Taking care of patients that suffer major burns is a difficult process. Let me first mention how burns are classified. First comes ‘degree’ of burns. First degree burns primarily involve the outer part of the skin and hurt a lot but virtually heal themselves, second degree burns involve deeper but not all layers of the skin, third degree burn involve the entire thickness of the skin and more severe burns also destroy tissues under the skin.
When referring to the ‘per cent’ burns, what is meant is the per cent of the body area that is involved. The ‘rule of nine’ is used to figure this out. Each leg counts as eighteen per cent, each arm as nine per cent; the entire head as nine per cent and the trunk or torso counts as thirty six per cent. The space between the legs makes up the last one per cent. Third degree burns involving more than forty per cent of the body surface carry a relatively higher chance of dying.
Why do people die from burns? Most victims of fires in homes or buildings die from ‘smoke inhalation’. What that means is that the air a person is breathing is replaced by smoke and that deprives the person of oxygen so that the death is essentially from suffocation. Interestingly, people ‘burnt at the stake’ usually died from smoke inhalation rather than the burns.
Another reason for early death is the damage to the skin and the underlying tissues. The skin not only stops things from entering the body but also prevents things from going out of the body. So, the initial response to a major burn is a massive loss of body fluids producing low blood pressure and eventually death. This loss of fluids combined with heat damage to the lungs from breathing hot air is the major cause of death in the early period after a burn.
Even though the explosion of the oil tanker in Ahmedpur East is a great tragedy, more people die every day all over the country from fires in homes, traffic vehicles, factories and office buildings. We need burn centres for these daily burn victims and not just for major disasters. Frankly, we can never have enough specialised burn treatment areas to take care of major disasters like the one being discussed.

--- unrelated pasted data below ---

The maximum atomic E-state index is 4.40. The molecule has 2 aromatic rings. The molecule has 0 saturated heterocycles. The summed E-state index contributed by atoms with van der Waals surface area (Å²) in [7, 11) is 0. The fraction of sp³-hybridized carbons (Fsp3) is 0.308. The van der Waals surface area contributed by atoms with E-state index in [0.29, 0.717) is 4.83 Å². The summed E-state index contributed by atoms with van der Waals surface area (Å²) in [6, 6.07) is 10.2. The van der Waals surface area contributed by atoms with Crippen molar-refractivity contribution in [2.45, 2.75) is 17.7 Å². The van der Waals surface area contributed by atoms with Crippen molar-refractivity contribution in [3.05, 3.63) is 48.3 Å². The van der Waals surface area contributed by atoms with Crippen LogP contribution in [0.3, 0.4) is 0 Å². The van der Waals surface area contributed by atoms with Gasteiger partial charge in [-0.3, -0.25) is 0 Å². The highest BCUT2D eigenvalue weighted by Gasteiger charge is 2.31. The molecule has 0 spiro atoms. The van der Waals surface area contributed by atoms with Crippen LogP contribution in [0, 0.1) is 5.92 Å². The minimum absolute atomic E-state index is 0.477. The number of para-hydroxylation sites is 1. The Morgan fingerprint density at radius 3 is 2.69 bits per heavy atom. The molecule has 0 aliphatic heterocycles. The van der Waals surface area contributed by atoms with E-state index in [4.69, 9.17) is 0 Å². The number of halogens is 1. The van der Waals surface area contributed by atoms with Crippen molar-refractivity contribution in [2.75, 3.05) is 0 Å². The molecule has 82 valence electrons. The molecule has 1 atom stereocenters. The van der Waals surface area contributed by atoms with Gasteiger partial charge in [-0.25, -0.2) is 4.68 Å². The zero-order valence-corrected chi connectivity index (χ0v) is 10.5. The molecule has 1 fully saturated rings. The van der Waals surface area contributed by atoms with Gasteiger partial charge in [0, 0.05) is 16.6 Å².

And now a major gripe. Just building a big building and calling it a heart or kidney or liver institute or centre does not make it such a centre. It takes trained doctors, nurses, ancillary staff, equipment, medical and surgical supplies and above all continuous and appropriate financial support to make a viable and functional specialised medical facility.
Is there any such fully functional burn centre anywhere in the Punjab?
To the question whether we have enough properly staffed and equipped burn centres, the answer has to be an unqualified no. We have many public hospital wards or buildings called burn centres but they are just that, buildings with probably a couple of well paid ‘project directors’.
Recent investigative news reports suggest that the burn centre in Jinnah Hospital was recently converted into a centre for cosmetic surgery while the one in Faisalabad is essentially non-functional due to a lack of staff and equipment. My personal experience with the burn centre in Mayo hospital built with great fanfare about a decade ago is quite similar. And the recent reports that skin grafts had to be imported from the United States for the burn patients that survived the disaster speaks well enough about the availability of vital materials needed to treat such patients with major burns.
I have a feeling that after the recent tragedy a few dozen new burn centres will be built in time for the next election but few, if any, will have the required staff or equipment. And once the elections are over, these centres will stagnate and eventually die a natural death.